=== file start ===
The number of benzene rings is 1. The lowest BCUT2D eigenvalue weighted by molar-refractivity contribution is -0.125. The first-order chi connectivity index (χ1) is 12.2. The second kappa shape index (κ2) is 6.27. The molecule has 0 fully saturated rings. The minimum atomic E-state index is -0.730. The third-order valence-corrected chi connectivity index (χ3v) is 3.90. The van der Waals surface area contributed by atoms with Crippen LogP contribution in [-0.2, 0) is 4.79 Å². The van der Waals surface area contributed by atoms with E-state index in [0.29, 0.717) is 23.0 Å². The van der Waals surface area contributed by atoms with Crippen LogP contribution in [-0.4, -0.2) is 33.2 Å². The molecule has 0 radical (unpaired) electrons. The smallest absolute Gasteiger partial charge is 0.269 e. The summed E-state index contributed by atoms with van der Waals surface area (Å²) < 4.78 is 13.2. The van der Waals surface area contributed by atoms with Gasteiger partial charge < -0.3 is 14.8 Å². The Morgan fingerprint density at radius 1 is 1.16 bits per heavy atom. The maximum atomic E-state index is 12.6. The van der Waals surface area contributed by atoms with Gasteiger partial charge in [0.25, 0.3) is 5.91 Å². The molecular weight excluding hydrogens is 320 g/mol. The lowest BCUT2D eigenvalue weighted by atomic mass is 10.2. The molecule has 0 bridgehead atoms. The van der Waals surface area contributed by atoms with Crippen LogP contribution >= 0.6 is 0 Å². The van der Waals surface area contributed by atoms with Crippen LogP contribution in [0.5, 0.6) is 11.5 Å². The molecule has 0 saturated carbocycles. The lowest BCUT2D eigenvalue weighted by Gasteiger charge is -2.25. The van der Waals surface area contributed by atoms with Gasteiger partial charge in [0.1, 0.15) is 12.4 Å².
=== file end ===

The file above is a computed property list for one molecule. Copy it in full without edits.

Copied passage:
The number of benzene rings is 1. The lowest BCUT2D eigenvalue weighted by molar-refractivity contribution is -0.125. The first-order chi connectivity index (χ1) is 12.2. The second kappa shape index (κ2) is 6.27. The molecule has 0 fully saturated rings. The minimum atomic E-state index is -0.730. The third-order valence-corrected chi connectivity index (χ3v) is 3.90. The van der Waals surface area contributed by atoms with Crippen LogP contribution in [-0.2, 0) is 4.79 Å². The van der Waals surface area contributed by atoms with E-state index in [0.29, 0.717) is 23.0 Å². The van der Waals surface area contributed by atoms with Crippen LogP contribution in [-0.4, -0.2) is 33.2 Å². The molecule has 0 radical (unpaired) electrons. The smallest absolute Gasteiger partial charge is 0.269 e. The summed E-state index contributed by atoms with van der Waals surface area (Å²) < 4.78 is 13.2. The van der Waals surface area contributed by atoms with Gasteiger partial charge < -0.3 is 14.8 Å². The Morgan fingerprint density at radius 1 is 1.16 bits per heavy atom. The maximum atomic E-state index is 12.6. The van der Waals surface area contributed by atoms with Gasteiger partial charge in [0.25, 0.3) is 5.91 Å². The molecular weight excluding hydrogens is 320 g/mol. The lowest BCUT2D eigenvalue weighted by atomic mass is 10.2. The molecule has 0 bridgehead atoms. The van der Waals surface area contributed by atoms with Crippen LogP contribution >= 0.6 is 0 Å². The van der Waals surface area contributed by atoms with Crippen LogP contribution in [0.5, 0.6) is 11.5 Å². The molecule has 0 saturated carbocycles. The lowest BCUT2D eigenvalue weighted by Gasteiger charge is -2.25. The van der Waals surface area contributed by atoms with Gasteiger partial charge in [0.1, 0.15) is 12.4 Å².